Photo of Talamone

Visit Talamone

Historically a fishing village, Talamone stands in an imposing raised position overlooking the coast of Tuscany in western Italy. Although Talamone is best known as being an access town to the scenic Maremma Natural Park to the north of here, it has its own places of interest to discover when you visit.

The historic town is surrounded by medieval walls and dominated by a fortress built of gray stone, and Talamone also has a small harbour, a beach and coastal cliffs and several other attractive beaches can be found close by - hence it is now a popular summer destination.

Explore Talamone

Start your visit with a stroll around the harbour and in the maze of narrow streets that make up the centre of the traditional fishing village in Talamone.

The principal historic highlight in Talamone is the castle and its surroundings, which are also rich in Roman remains, and traces of an Etruscan temple. The ruins of the ancient city are on the 'Talamonaccio' to the east of the modern town and between the small hill called “Bengodi” and “Poggio Talamonaccio”, while close to the turn for the Aurelia Road towards Fonteblanda you can see the ruins of an ancient Roman villa.

Castle of the Aldobrandesci Counts on hill above Talamone

The fortress stands over the town at the top of the hill and strategically located overlooking the sea. The walls of the fortress are square shape and their origins are believed to date to their building by the Counts of Aldobrandeschi, with the fortress itself being of Lombard origin.

It is known that from 1468 the castle was partially restored by Lorenzo di Pietro, called "Il Vecchietta" (1410-1480), a multi-talented Italian Renaissance painter, sculptor, architect, silversmith and engineer and a pupil of Lacopo della Quercia (1371-1438), the finest sculptor of the 15th century.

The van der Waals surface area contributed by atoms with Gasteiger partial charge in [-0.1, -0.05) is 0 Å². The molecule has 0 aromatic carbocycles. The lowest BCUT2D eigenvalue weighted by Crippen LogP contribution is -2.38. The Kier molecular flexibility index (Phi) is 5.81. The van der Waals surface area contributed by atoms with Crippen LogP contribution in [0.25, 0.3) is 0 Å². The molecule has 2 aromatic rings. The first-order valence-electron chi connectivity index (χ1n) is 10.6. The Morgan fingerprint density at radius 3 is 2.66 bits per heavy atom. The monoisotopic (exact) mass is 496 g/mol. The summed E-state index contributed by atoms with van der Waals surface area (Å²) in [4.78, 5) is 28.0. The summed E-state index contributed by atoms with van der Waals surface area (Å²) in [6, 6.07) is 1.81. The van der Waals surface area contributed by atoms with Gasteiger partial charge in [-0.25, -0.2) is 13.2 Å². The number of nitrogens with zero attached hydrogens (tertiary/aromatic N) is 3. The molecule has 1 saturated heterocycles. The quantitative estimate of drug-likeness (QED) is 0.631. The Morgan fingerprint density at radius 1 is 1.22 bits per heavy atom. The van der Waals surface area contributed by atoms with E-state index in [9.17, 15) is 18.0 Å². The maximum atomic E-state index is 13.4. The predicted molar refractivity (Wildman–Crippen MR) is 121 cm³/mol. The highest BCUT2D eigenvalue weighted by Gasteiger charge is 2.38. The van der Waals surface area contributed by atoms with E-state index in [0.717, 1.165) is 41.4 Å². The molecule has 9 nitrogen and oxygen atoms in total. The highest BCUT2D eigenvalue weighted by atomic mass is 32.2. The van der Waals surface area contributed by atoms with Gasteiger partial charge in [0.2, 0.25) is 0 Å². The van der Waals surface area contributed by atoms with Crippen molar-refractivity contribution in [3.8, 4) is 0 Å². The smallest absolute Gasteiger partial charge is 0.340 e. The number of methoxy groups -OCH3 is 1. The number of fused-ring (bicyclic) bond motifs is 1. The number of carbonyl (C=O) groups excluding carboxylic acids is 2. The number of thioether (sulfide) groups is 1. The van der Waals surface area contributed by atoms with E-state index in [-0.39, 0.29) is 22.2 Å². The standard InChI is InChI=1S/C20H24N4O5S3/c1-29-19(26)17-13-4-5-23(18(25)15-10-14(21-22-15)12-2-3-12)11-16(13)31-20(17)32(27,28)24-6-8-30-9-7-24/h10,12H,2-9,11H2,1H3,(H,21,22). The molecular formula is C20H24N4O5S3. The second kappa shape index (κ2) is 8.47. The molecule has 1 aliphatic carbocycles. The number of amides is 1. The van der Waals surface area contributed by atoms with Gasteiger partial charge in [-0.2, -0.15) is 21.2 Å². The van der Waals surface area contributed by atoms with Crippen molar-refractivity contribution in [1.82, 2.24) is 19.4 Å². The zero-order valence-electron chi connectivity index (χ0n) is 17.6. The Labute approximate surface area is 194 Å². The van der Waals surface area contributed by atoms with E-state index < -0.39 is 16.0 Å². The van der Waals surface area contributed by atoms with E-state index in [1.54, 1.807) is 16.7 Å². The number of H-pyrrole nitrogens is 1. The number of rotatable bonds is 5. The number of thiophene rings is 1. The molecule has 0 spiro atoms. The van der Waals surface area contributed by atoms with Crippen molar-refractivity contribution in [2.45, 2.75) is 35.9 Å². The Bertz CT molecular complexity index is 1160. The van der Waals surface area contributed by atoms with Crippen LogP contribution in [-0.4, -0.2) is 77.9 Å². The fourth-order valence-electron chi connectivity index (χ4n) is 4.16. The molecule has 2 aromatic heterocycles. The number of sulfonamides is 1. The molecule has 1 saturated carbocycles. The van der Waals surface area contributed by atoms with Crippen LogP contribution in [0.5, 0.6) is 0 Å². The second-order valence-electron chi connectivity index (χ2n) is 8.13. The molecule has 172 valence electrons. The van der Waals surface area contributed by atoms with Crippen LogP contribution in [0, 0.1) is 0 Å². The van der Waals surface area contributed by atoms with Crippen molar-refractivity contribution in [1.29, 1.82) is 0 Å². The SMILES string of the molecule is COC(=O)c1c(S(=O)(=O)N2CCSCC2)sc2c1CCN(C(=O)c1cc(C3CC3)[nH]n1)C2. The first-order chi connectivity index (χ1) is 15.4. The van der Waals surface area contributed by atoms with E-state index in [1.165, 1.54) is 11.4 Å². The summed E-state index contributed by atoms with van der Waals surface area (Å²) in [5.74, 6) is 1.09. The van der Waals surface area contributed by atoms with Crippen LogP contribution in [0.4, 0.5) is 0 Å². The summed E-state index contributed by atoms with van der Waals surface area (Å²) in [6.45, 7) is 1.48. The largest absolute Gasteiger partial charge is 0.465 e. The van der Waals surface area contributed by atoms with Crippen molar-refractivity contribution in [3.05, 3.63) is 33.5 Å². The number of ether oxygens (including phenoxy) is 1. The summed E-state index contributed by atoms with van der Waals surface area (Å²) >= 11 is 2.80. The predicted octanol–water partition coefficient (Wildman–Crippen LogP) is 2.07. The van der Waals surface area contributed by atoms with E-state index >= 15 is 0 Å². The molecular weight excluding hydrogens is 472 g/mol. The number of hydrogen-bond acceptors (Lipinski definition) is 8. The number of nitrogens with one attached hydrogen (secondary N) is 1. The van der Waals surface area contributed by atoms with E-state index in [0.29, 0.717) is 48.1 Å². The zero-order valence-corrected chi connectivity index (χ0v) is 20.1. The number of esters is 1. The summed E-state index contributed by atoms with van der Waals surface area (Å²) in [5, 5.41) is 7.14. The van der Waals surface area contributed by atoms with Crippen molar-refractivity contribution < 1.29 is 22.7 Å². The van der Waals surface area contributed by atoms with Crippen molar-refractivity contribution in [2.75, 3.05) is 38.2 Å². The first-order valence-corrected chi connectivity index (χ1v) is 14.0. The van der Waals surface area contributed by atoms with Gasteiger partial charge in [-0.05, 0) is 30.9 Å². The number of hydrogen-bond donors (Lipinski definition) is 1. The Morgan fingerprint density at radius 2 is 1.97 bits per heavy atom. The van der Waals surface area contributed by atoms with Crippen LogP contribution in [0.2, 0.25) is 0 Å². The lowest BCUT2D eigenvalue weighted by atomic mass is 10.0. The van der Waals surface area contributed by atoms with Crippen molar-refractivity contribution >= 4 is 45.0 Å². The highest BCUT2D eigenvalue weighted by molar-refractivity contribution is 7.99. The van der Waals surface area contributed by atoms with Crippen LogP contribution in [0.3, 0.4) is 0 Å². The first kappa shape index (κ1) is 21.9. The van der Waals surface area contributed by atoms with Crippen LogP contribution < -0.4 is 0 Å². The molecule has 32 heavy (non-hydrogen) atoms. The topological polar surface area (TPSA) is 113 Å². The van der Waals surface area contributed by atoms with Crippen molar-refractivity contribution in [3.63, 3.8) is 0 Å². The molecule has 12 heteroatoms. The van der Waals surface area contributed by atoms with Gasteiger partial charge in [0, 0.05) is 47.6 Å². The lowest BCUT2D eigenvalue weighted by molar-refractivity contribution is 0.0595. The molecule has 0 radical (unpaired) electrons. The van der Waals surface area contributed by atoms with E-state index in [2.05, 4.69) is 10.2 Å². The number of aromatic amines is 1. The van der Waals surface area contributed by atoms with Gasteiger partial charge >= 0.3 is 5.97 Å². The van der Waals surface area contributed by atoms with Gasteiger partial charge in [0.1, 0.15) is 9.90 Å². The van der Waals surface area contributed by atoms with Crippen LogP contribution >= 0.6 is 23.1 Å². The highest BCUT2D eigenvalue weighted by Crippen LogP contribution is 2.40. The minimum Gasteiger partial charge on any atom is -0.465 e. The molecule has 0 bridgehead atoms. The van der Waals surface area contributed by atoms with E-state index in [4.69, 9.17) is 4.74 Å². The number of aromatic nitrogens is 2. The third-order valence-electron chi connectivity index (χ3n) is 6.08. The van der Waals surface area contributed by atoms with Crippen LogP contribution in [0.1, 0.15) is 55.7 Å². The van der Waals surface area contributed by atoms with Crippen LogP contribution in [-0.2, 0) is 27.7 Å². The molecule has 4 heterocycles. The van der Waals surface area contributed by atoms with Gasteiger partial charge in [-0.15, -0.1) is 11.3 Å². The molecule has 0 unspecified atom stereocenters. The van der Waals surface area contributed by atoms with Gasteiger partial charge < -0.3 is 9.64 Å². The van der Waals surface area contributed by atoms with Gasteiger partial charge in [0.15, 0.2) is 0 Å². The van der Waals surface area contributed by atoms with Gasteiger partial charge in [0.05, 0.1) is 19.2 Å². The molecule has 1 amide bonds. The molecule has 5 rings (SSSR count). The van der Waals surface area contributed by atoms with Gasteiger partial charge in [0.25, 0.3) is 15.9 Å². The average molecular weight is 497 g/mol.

boats in small harbour at Talemone

Close to here is the Talamone Roman villa, where various structures have been excavated such as cisterns and other parts of what would at one stage been among the grandest villas in the region.


Also worthy of a visit while you are here is the Museum of the Lagoon, created with the aim of introducing visitors to the lagoon of Orbetello, an unusual example of an ecosystem where marine and freshwater fishes cohabit. The museum includes sections devoted to the history of fishing, local traditions and crafts of ancient people through the exhibition of photos and traditional tools related to various types of fishing that took place in this territory.

Talamone Etruscan temple

The most important historic monument discovered in Talamone is the Etruscan temple, and in particular its gable, although this is now in the  Archaeological Museum of Florence. It depicts an episode of the myth of the "Seven against Thebes." The Temple was built by the Etruscans in the second half of the fourth century BC in honour of their God "Tinia".

During restructuring which took place around 150 BC, the Romans added the relief depicting the war myth of the "Seven against Thebes," a myth which had been told in Etruria since the fifth century BC. The scene shows Oedipus between the dying sons Eteocles and Polynices, one of whom is helped by the mother. Above this group we see Kapaneus climbing the walls of Thebes between two Argive warriors. On the right there is a winged female figure with an upside down torch facing Amphiaraos heading on his chariot into the underworld.

Small beach behind rocks at Talamone

Talamone and the Maremma Natural Park

Talamone is located in the Regional Park of Maremma, a special place for nature lovers and all outdoors sports, walking and physical and mental relaxation. The Maremma is a region of long beaches and pine woods next to a crystalline sea, and a very picturesque park to explore.

Even the Maremma cuisine is related to the environment, using local products such as fishes, mushrooms, chestnuts, barley, polenta, herbs, oil and honey. Of course we must not forget the excellent Maremma wines - it was here that the Etruscans taught much to the Romans about vine cultivation: Pliny and Virgil (70-19 BC) were convinced that the cultivation of vines in Italy was due to the Greeks and the Etruscans, and that the latter spread it throughout Italy.

See also history of Talamone

You can find more local travel ideas in and the Tuscany guide.

See also: 

Map of Talamone and places to visit


Talamone places to visit



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